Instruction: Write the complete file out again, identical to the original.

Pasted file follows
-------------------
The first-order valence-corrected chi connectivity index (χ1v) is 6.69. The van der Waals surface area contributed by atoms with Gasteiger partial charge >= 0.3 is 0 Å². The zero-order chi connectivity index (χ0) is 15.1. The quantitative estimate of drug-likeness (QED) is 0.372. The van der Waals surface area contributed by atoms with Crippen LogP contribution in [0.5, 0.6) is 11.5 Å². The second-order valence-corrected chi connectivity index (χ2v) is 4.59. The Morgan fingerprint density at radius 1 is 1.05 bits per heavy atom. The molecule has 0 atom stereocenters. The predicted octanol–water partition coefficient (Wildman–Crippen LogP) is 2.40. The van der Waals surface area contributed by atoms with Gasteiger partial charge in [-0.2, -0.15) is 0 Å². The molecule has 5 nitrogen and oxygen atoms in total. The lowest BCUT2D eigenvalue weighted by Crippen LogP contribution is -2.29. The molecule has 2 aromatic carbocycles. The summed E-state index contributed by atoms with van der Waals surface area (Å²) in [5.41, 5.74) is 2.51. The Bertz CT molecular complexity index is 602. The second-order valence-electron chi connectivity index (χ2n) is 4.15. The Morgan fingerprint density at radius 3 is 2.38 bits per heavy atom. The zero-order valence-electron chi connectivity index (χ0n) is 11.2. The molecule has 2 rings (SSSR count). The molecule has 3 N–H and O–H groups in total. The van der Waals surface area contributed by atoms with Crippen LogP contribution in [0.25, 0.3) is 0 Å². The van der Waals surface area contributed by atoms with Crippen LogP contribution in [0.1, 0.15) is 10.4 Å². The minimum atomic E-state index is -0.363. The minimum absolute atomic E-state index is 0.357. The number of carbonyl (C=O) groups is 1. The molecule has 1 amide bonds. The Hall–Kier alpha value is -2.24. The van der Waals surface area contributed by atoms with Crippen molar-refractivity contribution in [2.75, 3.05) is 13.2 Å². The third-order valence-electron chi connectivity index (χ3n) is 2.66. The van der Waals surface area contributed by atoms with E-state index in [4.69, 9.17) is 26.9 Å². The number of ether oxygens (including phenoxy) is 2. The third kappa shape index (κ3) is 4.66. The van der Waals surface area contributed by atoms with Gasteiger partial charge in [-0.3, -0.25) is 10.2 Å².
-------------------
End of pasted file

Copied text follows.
The first-order valence-corrected chi connectivity index (χ1v) is 6.69. The van der Waals surface area contributed by atoms with Gasteiger partial charge >= 0.3 is 0 Å². The zero-order chi connectivity index (χ0) is 15.1. The quantitative estimate of drug-likeness (QED) is 0.372. The van der Waals surface area contributed by atoms with Crippen LogP contribution in [0.5, 0.6) is 11.5 Å². The second-order valence-corrected chi connectivity index (χ2v) is 4.59. The Morgan fingerprint density at radius 1 is 1.05 bits per heavy atom. The molecule has 0 atom stereocenters. The predicted octanol–water partition coefficient (Wildman–Crippen LogP) is 2.40. The van der Waals surface area contributed by atoms with Gasteiger partial charge in [-0.2, -0.15) is 0 Å². The molecule has 5 nitrogen and oxygen atoms in total. The lowest BCUT2D eigenvalue weighted by Crippen LogP contribution is -2.29. The molecule has 2 aromatic carbocycles. The summed E-state index contributed by atoms with van der Waals surface area (Å²) in [5.41, 5.74) is 2.51. The Bertz CT molecular complexity index is 602. The second-order valence-electron chi connectivity index (χ2n) is 4.15. The Morgan fingerprint density at radius 3 is 2.38 bits per heavy atom. The zero-order valence-electron chi connectivity index (χ0n) is 11.2. The molecule has 2 rings (SSSR count). The molecule has 3 N–H and O–H groups in total. The van der Waals surface area contributed by atoms with Crippen LogP contribution in [0.25, 0.3) is 0 Å². The van der Waals surface area contributed by atoms with Crippen LogP contribution in [0.1, 0.15) is 10.4 Å². The minimum atomic E-state index is -0.363. The minimum absolute atomic E-state index is 0.357. The number of carbonyl (C=O) groups is 1. The molecule has 1 amide bonds. The Hall–Kier alpha value is -2.24. The van der Waals surface area contributed by atoms with Crippen molar-refractivity contribution in [2.75, 3.05) is 13.2 Å². The third-order valence-electron chi connectivity index (χ3n) is 2.66. The van der Waals surface area contributed by atoms with E-state index in [4.69, 9.17) is 26.9 Å². The number of ether oxygens (including phenoxy) is 2. The third kappa shape index (κ3) is 4.66. The van der Waals surface area contributed by atoms with Gasteiger partial charge in [-0.3, -0.25) is 10.2 Å².